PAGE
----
Collecting data is one of the bottlenecks of Human-Computer Interaction (HCI) research. Motivated by this, we explore the potential of large language models (LLMs) in generating synthetic user research data. We use OpenAI’s GPT-3 model to generate open-ended questionnaire responses about experiencing video games as art, a topic not tractable with traditional computational user models. We test whether synthetic responses can be distinguished from real responses, analyze errors of synthetic data, and investigate content similarities between synthetic and real data. We conclude that GPT-3 can, in this context, yield believable accounts of HCI experiences. Given the low cost and high speed of LLM data generation, synthetic data should be useful in ideating and piloting new experiments, although any findings must obviously always be validated with real data. The results also raise concerns: if employed by malicious users of crowdsourcing services, LLMs may make crowdsourcing of self-report data fundamentally unreliable.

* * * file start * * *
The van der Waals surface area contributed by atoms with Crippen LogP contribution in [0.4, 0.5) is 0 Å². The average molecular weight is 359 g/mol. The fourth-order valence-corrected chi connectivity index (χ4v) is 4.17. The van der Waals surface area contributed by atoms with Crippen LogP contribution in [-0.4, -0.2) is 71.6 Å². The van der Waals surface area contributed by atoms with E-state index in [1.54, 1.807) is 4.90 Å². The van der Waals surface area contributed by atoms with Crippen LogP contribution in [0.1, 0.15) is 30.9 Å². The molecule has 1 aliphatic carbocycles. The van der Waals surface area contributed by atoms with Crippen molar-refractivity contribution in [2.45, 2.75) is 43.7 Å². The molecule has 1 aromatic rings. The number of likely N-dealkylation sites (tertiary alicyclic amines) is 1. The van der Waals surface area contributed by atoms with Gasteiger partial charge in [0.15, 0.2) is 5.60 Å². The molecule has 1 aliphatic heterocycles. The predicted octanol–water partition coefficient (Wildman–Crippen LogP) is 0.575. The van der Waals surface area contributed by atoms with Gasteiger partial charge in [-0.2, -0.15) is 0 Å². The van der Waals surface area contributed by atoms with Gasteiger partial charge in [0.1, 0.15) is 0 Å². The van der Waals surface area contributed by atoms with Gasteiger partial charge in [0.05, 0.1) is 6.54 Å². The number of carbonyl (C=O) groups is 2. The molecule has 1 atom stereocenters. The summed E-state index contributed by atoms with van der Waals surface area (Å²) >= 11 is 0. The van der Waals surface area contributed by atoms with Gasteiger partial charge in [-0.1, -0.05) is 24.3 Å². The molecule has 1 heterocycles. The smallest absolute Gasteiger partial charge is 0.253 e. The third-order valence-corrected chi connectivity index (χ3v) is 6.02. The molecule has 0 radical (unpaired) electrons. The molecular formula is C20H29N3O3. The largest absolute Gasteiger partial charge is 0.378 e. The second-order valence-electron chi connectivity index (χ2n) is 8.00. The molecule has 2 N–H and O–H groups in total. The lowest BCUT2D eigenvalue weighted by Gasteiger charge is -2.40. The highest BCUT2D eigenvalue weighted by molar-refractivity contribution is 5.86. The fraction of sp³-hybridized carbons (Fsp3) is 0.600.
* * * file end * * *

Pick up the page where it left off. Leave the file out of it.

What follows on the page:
The ACM CHI Conference on Human Factors in Computing Systems (https://chi2023.acm.org/)